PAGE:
Former New York Times reporter Donald McNeil Jr., who was recently ousted from the Gray Lady over using the "n-word" during a paper-sponsored trip in 2019, accused the paper’s management of panicking and botching the situation and attacked other media outlets for misleading coverage on Monday in a lengthy series of essays, reports FOX News.
McNeil also shared an old email to a former colleague in which he said the Times environment had become a "spiteful" place and one of its senior leaders was turning the newsroom into "North Korea."
McNeil announced his resignation last month, shortly after The Daily Beast reported that he had been reprimanded by the Times over complaints the paper received from students on the trip to Peru. They alleged that the veteran science reporter used offensive rhetoric, including the "n-word."
McNeil wrote a lengthy Medium blog detailing his side of the story, noting that he decided to pen his explanation to avoid being misquoted by a "jackal" journalist, as he claimed The Washington Post had recently done. He called Times in-house media columnist Ben Smith’s coverage of his ouster "ridiculously inaccurate" and said The Daily Beast's initial story on his rhetoric was also inaccurate.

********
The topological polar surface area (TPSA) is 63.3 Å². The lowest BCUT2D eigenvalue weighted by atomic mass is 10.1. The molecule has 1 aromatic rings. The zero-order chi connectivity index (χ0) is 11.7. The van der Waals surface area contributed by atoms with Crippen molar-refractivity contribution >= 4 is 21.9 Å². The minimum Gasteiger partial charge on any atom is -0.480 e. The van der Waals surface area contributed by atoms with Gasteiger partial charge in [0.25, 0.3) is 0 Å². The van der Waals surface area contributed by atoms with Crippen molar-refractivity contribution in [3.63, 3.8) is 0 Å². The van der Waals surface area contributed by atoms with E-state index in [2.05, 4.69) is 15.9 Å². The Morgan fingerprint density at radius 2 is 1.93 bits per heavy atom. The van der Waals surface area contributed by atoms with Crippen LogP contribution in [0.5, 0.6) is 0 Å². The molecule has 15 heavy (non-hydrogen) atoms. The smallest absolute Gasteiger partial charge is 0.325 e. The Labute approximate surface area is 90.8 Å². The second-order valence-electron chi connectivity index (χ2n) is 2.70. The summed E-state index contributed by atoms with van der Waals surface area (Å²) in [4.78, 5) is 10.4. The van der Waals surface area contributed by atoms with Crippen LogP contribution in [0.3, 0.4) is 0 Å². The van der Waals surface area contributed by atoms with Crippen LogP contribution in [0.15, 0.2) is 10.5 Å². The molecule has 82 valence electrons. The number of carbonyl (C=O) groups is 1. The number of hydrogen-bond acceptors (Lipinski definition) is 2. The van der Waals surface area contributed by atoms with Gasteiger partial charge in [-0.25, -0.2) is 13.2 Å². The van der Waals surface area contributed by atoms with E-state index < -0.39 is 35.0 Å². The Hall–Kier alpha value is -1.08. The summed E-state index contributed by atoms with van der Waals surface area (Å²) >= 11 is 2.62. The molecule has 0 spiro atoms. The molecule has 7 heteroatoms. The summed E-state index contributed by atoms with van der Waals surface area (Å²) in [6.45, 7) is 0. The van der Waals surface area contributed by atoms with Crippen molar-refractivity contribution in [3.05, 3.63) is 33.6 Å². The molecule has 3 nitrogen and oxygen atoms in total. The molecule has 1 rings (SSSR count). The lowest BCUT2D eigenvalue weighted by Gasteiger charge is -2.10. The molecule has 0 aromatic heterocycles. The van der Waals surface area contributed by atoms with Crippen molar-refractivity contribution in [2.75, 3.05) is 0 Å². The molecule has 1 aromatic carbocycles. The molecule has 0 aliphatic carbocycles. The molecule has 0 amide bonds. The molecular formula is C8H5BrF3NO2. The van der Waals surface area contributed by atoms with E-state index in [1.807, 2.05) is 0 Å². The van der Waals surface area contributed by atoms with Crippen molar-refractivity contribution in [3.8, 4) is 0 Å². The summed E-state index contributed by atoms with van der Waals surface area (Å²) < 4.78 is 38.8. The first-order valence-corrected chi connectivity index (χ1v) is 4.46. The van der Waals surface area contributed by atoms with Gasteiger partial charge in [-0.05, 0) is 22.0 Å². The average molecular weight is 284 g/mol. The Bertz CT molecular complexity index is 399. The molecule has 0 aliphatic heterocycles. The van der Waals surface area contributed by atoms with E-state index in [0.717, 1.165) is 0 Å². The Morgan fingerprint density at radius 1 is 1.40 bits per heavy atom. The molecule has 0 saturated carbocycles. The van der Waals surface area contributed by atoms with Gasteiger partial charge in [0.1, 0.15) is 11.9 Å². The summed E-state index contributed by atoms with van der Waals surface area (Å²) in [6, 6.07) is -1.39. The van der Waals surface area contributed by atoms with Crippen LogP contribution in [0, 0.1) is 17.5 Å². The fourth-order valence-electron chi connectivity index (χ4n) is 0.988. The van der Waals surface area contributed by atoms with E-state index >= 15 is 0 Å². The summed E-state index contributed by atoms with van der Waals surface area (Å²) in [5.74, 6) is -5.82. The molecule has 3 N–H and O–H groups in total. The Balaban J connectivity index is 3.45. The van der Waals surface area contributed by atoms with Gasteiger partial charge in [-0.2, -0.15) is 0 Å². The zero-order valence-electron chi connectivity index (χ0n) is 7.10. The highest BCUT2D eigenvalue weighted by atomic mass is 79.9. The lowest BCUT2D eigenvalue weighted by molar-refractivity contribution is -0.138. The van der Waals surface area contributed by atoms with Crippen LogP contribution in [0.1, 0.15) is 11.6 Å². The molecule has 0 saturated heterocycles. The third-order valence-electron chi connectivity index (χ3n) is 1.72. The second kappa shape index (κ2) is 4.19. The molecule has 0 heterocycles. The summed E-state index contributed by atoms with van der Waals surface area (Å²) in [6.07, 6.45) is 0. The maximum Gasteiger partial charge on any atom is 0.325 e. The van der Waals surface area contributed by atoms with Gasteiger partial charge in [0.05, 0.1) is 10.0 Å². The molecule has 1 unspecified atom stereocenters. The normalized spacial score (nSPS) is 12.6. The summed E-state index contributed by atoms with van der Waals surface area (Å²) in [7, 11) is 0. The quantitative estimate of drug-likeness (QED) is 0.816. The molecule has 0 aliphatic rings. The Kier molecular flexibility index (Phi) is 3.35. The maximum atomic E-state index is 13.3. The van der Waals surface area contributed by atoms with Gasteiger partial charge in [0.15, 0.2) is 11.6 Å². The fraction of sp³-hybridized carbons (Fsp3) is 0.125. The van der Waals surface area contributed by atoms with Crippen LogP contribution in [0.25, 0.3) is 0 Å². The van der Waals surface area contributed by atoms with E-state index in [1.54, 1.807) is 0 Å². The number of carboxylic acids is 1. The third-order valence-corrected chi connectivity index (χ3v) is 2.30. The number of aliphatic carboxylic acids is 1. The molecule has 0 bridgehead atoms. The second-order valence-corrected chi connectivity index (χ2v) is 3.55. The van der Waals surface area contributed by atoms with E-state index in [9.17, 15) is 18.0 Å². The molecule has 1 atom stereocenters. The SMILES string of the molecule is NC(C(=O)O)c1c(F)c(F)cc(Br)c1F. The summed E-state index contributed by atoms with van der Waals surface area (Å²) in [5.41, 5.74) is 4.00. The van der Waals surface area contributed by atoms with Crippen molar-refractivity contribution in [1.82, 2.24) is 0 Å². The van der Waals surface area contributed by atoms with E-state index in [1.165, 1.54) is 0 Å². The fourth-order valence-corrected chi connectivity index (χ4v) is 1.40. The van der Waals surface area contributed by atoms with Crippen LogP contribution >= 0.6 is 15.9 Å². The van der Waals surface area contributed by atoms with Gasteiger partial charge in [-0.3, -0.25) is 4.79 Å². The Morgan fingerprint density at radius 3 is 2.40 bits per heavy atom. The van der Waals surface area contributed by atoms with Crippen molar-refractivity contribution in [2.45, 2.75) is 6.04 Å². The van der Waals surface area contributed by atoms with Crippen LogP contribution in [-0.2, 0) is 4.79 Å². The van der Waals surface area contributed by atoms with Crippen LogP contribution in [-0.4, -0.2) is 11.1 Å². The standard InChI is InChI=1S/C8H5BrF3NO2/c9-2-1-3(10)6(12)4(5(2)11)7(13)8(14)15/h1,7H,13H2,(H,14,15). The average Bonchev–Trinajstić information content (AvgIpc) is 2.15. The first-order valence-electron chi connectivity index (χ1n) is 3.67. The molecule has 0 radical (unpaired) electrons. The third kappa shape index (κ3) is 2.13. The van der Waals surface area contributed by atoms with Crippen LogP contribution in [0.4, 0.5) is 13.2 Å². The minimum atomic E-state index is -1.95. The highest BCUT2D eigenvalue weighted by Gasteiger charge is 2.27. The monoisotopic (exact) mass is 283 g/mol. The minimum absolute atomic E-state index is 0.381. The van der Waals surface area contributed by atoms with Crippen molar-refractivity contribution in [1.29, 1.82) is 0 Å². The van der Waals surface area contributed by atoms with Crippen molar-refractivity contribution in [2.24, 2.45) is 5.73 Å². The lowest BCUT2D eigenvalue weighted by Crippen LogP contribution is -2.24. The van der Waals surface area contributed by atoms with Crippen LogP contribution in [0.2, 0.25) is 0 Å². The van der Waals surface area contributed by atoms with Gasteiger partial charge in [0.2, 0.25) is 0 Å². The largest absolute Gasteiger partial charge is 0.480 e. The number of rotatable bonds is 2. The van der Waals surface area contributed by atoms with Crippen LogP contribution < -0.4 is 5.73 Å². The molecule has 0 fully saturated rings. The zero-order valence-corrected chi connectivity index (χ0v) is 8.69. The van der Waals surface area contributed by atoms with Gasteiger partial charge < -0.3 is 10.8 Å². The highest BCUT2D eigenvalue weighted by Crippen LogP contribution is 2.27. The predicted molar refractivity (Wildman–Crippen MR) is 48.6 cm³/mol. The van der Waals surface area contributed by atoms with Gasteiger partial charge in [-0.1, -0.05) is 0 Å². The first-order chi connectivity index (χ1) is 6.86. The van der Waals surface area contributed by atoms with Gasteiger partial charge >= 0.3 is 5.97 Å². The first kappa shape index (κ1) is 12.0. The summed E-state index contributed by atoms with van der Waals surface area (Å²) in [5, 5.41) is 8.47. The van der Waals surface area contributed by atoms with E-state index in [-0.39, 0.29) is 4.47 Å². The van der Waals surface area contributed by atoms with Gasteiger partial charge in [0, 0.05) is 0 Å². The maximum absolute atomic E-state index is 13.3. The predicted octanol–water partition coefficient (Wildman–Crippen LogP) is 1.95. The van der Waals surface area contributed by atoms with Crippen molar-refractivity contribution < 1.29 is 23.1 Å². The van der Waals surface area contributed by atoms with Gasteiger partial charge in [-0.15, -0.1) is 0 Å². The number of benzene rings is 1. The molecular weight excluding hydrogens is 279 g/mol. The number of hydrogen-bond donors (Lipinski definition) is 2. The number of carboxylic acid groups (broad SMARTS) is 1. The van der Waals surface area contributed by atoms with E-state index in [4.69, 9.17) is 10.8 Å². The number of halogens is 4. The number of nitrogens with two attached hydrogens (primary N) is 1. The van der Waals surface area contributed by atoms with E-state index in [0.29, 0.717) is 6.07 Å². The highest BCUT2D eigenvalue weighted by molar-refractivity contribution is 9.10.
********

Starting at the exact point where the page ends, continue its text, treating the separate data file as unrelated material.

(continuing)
At one point, he pondered who leaked the story that would derail his career to the Daily Beast.
McNeil called the events leading to his ouster "a series of misunderstandings and blunders" and maintained he genuinely loves the Times and its mission.
McNeil said that associate managing editor for employee relations Charlotte Behrendt insisted the paper should work with the Daily Beast and provide a comment, despite McNeil urging Times honchos to ignore it. McNeil said he was forced to apologize, so he wrote a lengthy statement for the Daily Beast that explained the context behind his use of the word in the context of answering a student's question about whether another student should have been reprimanded over using it in a joking context.
McNeil said he objected to the Times PR team's because it made it appear he targeted someone with a racial slur when he did not. He added that he rejected other suggestions from the Times before finally reaching out to executive editor Dean Baquet, whom McNeil urged to enlist someone other than Behrendt to handle the matter, citing a conflict of interest from feuds the duo have had in the past related to the paper’s union.
Eventually the Daily Beast story came out and Times management focused on damage control because many took his refusal to comment to the Daily Beast as a refusal to apologize.